The concrete block wall allows higher heat flow into the buildings. Therefore, hollow concrete blocks are used for taking advantage of air gap thermal insulation. It is found from ASHRAE (1981)1 and a study2 made on achieving maximum thermal insulation value of the air gap. The result of the study shows that maximum thermal insulation was found when air gap is 38mm. For most of the cases, thermal resistances apply only to air spaces of uniform thickness bounded by plane, smooth, parallel surfaces with no leakage of air to or from the space. These conditions are not normally present in the standard building construction. For determination of accurate value of overall thermal transmittance of all types of construction with or without air space, the use of Guarded Hot Box apparatus3 working as per the code IS 9403 is essentially recommended. Keeping above in view, the qualitative thermal insulation replacing the existing air space in the concrete block gives better results. Heat entry into the building through roof and walls depend on their thermal resistances. As an example, when plastic foam was applied as superficial thermal insulation on mass concrete and effect of this is excellent. Construction with plastic foam is easy and the cost is also not very high so it can be used for long-term thermal insulation. Thermal resistance of multilayered concrete block (concrete block and thermal insulation) of a wall or roof will be the algebraic sum of thermal resistance of all the layers. Here, layer of insulation is used in between and parallel to the concrete block layer, therefore, the insulation is pressed enough to affect thermal resistance value. By pouring thermal insulation within the holes of the hollow concrete block may be termed as composite material, such case of pressure does not arise. Different types of hollow concrete blocks have been produced at Central Building Research Institute Roorkee. Hollow Gypsum Panels for using non-load bearing walls is one of the hollow blocks. Although, Gypsum has thermal insulation property but by adding good thermal insulation into the holes of Hollow Gypsum Panels, a better thermal-resistant material can be developed. Due to convective heat current within the holes of Hollow Gypsum Panels, its thermal resistance value does not improve, adding good thermal insulation into the holes is required to enhance its thermal resistance.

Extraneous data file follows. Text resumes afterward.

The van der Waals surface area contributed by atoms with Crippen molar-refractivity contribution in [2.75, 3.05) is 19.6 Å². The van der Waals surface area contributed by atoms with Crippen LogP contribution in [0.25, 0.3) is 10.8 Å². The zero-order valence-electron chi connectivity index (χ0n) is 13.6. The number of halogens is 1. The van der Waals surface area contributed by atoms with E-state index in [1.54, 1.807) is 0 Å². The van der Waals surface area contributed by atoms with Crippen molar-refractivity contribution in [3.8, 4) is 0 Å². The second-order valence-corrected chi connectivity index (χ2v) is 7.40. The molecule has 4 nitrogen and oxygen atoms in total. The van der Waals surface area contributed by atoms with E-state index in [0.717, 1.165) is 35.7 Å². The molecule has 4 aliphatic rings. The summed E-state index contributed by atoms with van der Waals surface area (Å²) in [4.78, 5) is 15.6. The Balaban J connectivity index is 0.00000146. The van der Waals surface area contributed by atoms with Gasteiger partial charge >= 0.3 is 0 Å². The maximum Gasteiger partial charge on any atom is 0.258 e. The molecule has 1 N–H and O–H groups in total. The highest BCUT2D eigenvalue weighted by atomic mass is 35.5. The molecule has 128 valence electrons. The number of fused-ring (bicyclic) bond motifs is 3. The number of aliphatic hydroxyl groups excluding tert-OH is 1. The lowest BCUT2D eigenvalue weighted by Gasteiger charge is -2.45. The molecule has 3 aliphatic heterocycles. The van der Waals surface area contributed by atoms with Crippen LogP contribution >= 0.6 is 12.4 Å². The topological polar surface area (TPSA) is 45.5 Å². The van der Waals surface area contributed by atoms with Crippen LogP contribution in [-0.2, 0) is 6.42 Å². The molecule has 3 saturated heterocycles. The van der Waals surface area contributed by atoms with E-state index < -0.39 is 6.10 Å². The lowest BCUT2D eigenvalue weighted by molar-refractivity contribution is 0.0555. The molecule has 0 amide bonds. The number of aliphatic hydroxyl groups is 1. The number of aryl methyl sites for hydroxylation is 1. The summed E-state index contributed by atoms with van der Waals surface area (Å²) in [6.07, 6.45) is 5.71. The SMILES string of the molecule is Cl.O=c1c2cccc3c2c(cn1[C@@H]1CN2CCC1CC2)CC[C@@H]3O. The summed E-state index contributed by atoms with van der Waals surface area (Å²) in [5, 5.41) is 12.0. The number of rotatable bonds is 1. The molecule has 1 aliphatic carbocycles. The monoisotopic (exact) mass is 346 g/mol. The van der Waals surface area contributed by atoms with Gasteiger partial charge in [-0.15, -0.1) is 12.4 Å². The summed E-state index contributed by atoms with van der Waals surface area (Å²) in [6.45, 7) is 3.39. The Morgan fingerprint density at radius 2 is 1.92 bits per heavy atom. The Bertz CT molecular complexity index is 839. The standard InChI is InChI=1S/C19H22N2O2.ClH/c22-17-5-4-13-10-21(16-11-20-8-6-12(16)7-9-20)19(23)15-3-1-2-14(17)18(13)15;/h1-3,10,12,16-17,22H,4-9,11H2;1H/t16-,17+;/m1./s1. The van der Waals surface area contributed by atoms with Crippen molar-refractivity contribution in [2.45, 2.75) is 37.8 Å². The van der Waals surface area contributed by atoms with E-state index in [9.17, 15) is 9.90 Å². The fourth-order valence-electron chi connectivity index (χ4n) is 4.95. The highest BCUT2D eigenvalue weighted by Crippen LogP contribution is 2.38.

Novel insulations4 are both conductance-resistant and radiation-resistant. In the combination of conductance-resistant and radiation-resistant, first the insulation is characterized by heat transfer due to thermal conductance described by Fourier’s Law, and the second one is characterized by radiation heat transfer based on the Stefan- Boltzmann law. The combination depending on the use of bulk and particulate materials leads to an optimized and highly energy-efficient novel insulation design. Most examples of the combination are used for the application of high temperature difference. In case of building, thermal insulation is used for low temperature difference application and therefore, only conductance heat resistance is needed to enhance for building application.